A little over a month ago we set a simple, 10 question quiz  to test your knowledge of business finance.

The results are now in…

A worrying attitude to venture capital

So we’ll start with the bad news. Nearly one in five (17%) respondents thought that the injection of cash into a business with no expectation of a return could be defined as ‘venture capital’. We’re guessing a fair few venture capitalists might raise a knowing eyebrow at this one! If you do raise money from a venture capital fund, you’ll probably find they’re quite keen to make a return on their investment. Of course one of the great things about venture capital funding is that you get more than just money, you also get the benefit of their expertise in growing businesses.

Fortunately 71% of respondents correctly identified that we were talking about ‘grants’.

Everyone wants their business to be a… sphinx?

A privately owned start-up valued at $1bn is often called a unicorn, on account of how rare they are. Only slightly less rare was the knowledge of this terminology. One in seven respondents thought these businesses were commonly known as a ‘phoenix’, 12% went with ‘pegasus’ and nearly one in 10 (9%) thought the likes of Shazam and Transferwise were ‘sphinxes’.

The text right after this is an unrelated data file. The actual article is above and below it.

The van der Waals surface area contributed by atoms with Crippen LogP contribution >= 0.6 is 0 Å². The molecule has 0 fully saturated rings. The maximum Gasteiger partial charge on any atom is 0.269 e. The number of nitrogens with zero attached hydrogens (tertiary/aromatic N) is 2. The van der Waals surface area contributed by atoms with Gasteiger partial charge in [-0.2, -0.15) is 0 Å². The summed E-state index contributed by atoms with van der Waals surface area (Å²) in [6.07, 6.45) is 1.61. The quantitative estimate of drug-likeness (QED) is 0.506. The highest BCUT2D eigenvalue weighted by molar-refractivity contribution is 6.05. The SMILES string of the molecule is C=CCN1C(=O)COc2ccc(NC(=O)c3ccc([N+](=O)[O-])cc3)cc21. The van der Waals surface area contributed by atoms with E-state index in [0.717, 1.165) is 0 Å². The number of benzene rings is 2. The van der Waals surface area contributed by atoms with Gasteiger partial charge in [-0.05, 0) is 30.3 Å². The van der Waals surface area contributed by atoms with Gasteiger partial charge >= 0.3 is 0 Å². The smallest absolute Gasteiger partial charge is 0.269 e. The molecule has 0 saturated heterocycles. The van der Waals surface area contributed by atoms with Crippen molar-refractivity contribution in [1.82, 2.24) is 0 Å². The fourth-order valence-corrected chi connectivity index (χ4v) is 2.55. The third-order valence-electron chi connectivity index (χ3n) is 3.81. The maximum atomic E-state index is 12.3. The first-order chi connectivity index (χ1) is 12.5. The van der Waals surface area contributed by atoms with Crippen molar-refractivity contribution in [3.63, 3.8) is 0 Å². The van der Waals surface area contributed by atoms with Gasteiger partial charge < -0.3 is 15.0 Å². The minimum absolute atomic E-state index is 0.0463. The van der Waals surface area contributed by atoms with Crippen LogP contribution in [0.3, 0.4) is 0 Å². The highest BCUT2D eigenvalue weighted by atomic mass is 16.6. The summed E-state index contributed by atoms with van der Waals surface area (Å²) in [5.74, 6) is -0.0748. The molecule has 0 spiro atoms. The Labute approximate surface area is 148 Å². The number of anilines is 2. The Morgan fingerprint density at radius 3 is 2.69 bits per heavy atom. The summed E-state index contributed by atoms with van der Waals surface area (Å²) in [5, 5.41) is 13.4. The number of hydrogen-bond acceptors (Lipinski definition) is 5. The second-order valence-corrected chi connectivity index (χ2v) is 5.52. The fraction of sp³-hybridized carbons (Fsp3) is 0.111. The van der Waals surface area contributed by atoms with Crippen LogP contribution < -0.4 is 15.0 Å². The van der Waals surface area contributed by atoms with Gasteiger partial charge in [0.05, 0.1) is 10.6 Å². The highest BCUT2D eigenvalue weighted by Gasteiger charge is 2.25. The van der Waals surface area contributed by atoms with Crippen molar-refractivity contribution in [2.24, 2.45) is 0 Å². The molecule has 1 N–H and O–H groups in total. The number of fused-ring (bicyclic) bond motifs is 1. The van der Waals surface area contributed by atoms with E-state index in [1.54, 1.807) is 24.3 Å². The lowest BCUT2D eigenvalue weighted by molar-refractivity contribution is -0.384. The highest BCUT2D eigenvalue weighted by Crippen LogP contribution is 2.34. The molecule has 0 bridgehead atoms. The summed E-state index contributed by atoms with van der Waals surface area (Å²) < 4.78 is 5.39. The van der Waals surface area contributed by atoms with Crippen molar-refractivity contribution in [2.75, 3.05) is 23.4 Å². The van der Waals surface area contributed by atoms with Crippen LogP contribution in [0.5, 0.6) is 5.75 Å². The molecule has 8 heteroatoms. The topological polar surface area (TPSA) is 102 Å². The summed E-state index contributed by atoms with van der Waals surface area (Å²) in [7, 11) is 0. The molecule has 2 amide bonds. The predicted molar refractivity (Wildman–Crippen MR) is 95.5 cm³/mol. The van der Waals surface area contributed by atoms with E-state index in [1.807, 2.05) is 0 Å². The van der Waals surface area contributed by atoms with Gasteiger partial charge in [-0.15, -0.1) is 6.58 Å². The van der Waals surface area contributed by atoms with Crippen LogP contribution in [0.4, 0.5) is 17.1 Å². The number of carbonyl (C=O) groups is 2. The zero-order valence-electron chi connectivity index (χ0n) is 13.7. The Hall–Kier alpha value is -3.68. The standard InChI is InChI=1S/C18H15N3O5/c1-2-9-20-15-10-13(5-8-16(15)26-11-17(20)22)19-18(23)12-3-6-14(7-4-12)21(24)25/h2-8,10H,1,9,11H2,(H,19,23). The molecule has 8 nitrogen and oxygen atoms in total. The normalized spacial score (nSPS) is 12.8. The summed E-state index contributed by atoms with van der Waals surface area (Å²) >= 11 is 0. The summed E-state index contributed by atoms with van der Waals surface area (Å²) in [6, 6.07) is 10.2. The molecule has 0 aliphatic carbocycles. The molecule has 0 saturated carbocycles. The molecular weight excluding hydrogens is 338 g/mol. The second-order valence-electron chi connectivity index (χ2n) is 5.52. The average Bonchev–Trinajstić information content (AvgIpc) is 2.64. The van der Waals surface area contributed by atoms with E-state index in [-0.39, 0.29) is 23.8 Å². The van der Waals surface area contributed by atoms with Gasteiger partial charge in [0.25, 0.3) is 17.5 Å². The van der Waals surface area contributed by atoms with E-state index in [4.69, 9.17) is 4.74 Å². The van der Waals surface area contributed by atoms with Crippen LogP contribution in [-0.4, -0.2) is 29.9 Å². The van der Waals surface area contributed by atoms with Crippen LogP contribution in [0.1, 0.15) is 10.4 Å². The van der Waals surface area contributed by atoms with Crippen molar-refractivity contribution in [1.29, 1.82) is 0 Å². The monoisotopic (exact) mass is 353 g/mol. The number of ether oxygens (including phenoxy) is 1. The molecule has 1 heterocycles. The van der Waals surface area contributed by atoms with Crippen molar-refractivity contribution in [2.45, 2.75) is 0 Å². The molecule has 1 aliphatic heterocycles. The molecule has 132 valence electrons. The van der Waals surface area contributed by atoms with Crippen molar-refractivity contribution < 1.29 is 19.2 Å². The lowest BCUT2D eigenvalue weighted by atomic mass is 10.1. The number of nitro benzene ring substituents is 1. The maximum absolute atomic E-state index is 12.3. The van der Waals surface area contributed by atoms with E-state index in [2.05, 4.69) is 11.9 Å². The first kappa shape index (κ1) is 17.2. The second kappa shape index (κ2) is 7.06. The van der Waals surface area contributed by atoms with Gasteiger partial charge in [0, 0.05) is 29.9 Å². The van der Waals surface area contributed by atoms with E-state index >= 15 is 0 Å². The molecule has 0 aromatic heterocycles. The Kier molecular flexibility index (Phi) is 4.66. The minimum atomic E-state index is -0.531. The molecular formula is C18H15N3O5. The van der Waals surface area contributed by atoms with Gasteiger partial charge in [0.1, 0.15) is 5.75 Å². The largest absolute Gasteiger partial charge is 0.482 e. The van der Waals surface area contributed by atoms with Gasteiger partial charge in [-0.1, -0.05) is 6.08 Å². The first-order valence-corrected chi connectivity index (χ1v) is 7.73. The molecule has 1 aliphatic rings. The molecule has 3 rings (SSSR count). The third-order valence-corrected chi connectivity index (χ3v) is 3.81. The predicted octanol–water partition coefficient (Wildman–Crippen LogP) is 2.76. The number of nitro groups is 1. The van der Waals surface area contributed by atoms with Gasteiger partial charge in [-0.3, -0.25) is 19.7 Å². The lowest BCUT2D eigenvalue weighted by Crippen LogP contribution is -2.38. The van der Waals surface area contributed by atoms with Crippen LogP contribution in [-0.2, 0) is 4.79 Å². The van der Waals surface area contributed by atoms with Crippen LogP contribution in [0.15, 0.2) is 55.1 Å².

What causes insolvency?

We asked whether the solvency of a business represented its ability to meet long-term obligations or short-term obligations. Nearly one in three respondents got this one wrong, answering ‘long-term’. The reality is that you can have a great long-term business that collapses under the weight of its short-term expenses and debts. Cash is king!

The good news…

Business owners do know their stuff though. The most common answer for every question was the right one. Correct answers were given in 79% of all questions. Definitions of revenue (97%) and overheads (89%) were the most successfully identified. Give yourselves a pat on the back!

Being a successful business man doesn’t require you to know all this stuff from birth, everyone has to learn it somewhere. If you don’t know your unicorns from your sphinxes, or your gross profit from your EBIT, then check out our jargon buster.

Do you know the difference between your accounts payable and accounts receivable? Could you explain what a letter of credit is? This month in our latest ebook we’re focusing on bringing greater transparency to the jargon jungle of business finance.